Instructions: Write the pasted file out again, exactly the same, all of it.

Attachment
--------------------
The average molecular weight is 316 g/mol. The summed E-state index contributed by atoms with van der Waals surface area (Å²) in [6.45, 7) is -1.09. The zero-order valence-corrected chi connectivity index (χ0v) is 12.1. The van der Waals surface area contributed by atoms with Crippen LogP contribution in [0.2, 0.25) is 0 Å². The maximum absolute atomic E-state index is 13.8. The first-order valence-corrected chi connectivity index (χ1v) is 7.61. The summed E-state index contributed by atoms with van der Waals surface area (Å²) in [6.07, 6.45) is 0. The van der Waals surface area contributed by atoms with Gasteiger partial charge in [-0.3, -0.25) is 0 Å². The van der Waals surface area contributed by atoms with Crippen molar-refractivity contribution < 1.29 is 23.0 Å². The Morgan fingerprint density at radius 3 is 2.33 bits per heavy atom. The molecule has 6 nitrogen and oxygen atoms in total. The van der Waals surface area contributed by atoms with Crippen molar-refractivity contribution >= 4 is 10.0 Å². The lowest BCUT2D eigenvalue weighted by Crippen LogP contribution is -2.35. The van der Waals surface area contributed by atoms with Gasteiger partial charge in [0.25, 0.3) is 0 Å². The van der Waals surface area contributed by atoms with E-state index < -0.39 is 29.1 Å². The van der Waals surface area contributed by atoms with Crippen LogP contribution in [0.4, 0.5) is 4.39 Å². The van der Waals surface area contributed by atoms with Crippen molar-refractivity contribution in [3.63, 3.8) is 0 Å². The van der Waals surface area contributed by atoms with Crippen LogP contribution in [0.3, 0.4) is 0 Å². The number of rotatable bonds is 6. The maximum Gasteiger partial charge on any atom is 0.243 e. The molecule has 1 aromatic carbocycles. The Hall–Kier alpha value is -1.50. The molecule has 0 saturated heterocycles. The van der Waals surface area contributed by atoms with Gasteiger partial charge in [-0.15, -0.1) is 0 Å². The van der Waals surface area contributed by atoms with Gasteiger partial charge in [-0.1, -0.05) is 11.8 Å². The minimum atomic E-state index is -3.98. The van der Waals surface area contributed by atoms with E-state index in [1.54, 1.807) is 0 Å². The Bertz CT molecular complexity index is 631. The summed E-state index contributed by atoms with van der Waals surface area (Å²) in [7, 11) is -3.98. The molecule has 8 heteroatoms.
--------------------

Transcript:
The average molecular weight is 316 g/mol. The summed E-state index contributed by atoms with van der Waals surface area (Å²) in [6.45, 7) is -1.09. The zero-order valence-corrected chi connectivity index (χ0v) is 12.1. The van der Waals surface area contributed by atoms with Crippen LogP contribution in [0.2, 0.25) is 0 Å². The maximum absolute atomic E-state index is 13.8. The first-order valence-corrected chi connectivity index (χ1v) is 7.61. The summed E-state index contributed by atoms with van der Waals surface area (Å²) in [6.07, 6.45) is 0. The van der Waals surface area contributed by atoms with Gasteiger partial charge in [-0.3, -0.25) is 0 Å². The van der Waals surface area contributed by atoms with Crippen molar-refractivity contribution < 1.29 is 23.0 Å². The Morgan fingerprint density at radius 3 is 2.33 bits per heavy atom. The molecule has 6 nitrogen and oxygen atoms in total. The van der Waals surface area contributed by atoms with Crippen molar-refractivity contribution >= 4 is 10.0 Å². The lowest BCUT2D eigenvalue weighted by Crippen LogP contribution is -2.35. The van der Waals surface area contributed by atoms with Gasteiger partial charge in [0.25, 0.3) is 0 Å². The van der Waals surface area contributed by atoms with E-state index < -0.39 is 29.1 Å². The van der Waals surface area contributed by atoms with Crippen LogP contribution in [0.4, 0.5) is 4.39 Å². The van der Waals surface area contributed by atoms with Crippen molar-refractivity contribution in [3.63, 3.8) is 0 Å². The van der Waals surface area contributed by atoms with Crippen LogP contribution in [0.3, 0.4) is 0 Å². The number of rotatable bonds is 6. The maximum Gasteiger partial charge on any atom is 0.243 e. The molecule has 1 aromatic carbocycles. The Hall–Kier alpha value is -1.50. The molecule has 0 saturated heterocycles. The van der Waals surface area contributed by atoms with Gasteiger partial charge in [-0.15, -0.1) is 0 Å². The van der Waals surface area contributed by atoms with Gasteiger partial charge in [-0.1, -0.05) is 11.8 Å². The minimum atomic E-state index is -3.98. The van der Waals surface area contributed by atoms with E-state index in [1.54, 1.807) is 0 Å². The Bertz CT molecular complexity index is 631. The summed E-state index contributed by atoms with van der Waals surface area (Å²) in [7, 11) is -3.98. The molecule has 8 heteroatoms.